Differences Between Passing Off and Trademark: Passing off and trademark infringement are categories under economic tort. Economic tort is an area of torts law with the aim of protecting trades and economic interests of people from unlawful interference. The law recognizes that in furtherance of trades and profession, there should be a line where competition should be drawn across in order to protect the identity, status and interest of another.
In most economic torts, damages need not specifically be proved. Once it is established that economic tort has been committed, damages flows naturally. But the main remedy sought and ordered by the court upon the establishment of economic tort is usually injunction and declaration.
Meaning of Passing Off
Passing off is an economic tort whereby one misrepresents the origin of a product in a deceitful manner. The tort of passing off is committed where the acts of the defendant misleads or is such that is capable of misleading the general public into believing that his product is that of another (the plaintiff).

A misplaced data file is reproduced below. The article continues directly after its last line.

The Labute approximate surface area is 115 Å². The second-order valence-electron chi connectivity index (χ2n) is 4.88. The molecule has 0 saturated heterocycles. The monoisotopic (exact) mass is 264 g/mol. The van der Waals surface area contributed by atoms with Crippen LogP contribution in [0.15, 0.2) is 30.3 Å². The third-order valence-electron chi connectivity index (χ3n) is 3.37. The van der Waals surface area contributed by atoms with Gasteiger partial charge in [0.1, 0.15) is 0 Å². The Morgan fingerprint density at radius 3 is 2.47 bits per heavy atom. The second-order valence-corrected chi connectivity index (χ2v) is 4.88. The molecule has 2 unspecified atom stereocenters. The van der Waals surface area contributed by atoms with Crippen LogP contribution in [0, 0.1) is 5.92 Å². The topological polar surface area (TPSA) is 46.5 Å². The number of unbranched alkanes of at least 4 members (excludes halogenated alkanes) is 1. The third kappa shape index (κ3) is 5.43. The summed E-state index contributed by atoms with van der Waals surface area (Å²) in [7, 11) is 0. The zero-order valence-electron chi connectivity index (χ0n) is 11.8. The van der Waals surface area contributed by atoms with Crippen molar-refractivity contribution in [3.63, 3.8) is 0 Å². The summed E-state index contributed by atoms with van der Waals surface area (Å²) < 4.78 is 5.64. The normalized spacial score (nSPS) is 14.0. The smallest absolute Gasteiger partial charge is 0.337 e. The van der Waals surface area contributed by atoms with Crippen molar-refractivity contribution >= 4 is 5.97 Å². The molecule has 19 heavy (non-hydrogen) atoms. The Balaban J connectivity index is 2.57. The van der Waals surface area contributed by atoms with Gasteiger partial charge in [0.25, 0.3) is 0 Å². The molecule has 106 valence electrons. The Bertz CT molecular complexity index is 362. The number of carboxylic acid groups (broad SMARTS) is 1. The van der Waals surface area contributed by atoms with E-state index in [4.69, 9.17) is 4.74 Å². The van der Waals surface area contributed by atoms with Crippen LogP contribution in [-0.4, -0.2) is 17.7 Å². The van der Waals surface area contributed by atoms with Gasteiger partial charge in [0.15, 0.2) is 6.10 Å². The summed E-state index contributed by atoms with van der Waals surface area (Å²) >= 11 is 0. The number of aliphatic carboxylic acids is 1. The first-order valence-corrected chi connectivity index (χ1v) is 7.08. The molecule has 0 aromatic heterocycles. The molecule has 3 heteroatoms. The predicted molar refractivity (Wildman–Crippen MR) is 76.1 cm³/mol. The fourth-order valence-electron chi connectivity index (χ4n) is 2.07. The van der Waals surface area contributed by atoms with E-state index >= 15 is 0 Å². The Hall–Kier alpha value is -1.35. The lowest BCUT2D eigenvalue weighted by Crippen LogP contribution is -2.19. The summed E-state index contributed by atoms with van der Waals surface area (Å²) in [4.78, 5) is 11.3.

The tort of passing off seeks to regulate the extent of competition in business, particularly where the rival business against which the tort is committed has attained a reputable status and it would be unfair to allow the defendant enjoy the benefit of another to foster his own business by representing same to be that of another.
The tort of passing off may be committed intentionally or negligently, but this is immaterial to the question of liability. Tort of passing of may be committed by the defendant for the purpose of fostering his own business or may be committed for the purpose of downgrading the status of the rivalry trader’s product (for instance, where the defendant maliciously produces less quality products and represent them as that of the plaintiff).
Elements Of The Tort OF Passing Off
a. Misrepresentation: The hallmark of the tort of passing off is the misrepresentation by the defendant.
The tort of passing off may be committed by misrepresentation in the following ways:
b. Using the Plaintiff’s Trade Name: it is an actionable passing off to use the plaintiff’s trade name in a manner that is capable of deceiving the public into believing that the plaintiff is the owner, or in a manner that is capable of creating confusion in the minds of the public as to which is which.